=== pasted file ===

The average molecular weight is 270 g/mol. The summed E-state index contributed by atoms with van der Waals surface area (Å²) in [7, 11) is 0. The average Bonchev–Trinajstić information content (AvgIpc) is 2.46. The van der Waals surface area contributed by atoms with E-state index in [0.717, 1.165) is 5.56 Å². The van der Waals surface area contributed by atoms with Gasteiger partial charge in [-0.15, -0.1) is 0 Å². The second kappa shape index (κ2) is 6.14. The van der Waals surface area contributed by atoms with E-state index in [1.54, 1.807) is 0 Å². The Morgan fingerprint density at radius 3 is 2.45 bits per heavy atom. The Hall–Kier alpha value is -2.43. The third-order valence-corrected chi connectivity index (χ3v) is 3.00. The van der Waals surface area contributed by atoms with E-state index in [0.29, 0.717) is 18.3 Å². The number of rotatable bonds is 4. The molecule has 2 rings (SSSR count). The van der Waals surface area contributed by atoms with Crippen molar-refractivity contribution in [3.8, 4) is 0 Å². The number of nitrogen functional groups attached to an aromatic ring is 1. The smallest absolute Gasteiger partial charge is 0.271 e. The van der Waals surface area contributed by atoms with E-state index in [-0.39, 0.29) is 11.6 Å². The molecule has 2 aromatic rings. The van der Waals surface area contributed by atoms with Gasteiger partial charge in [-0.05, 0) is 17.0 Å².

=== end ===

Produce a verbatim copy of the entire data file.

The average molecular weight is 270 g/mol. The summed E-state index contributed by atoms with van der Waals surface area (Å²) in [7, 11) is 0. The average Bonchev–Trinajstić information content (AvgIpc) is 2.46. The van der Waals surface area contributed by atoms with E-state index in [0.717, 1.165) is 5.56 Å². The van der Waals surface area contributed by atoms with Gasteiger partial charge in [-0.15, -0.1) is 0 Å². The second kappa shape index (κ2) is 6.14. The van der Waals surface area contributed by atoms with E-state index in [1.54, 1.807) is 0 Å². The Morgan fingerprint density at radius 3 is 2.45 bits per heavy atom. The Hall–Kier alpha value is -2.43. The third-order valence-corrected chi connectivity index (χ3v) is 3.00. The van der Waals surface area contributed by atoms with E-state index in [0.29, 0.717) is 18.3 Å². The number of rotatable bonds is 4. The molecule has 2 rings (SSSR count). The van der Waals surface area contributed by atoms with Crippen molar-refractivity contribution in [3.8, 4) is 0 Å². The number of nitrogen functional groups attached to an aromatic ring is 1. The smallest absolute Gasteiger partial charge is 0.271 e. The van der Waals surface area contributed by atoms with E-state index in [-0.39, 0.29) is 11.6 Å². The molecule has 2 aromatic rings. The van der Waals surface area contributed by atoms with Gasteiger partial charge in [-0.05, 0) is 17.0 Å².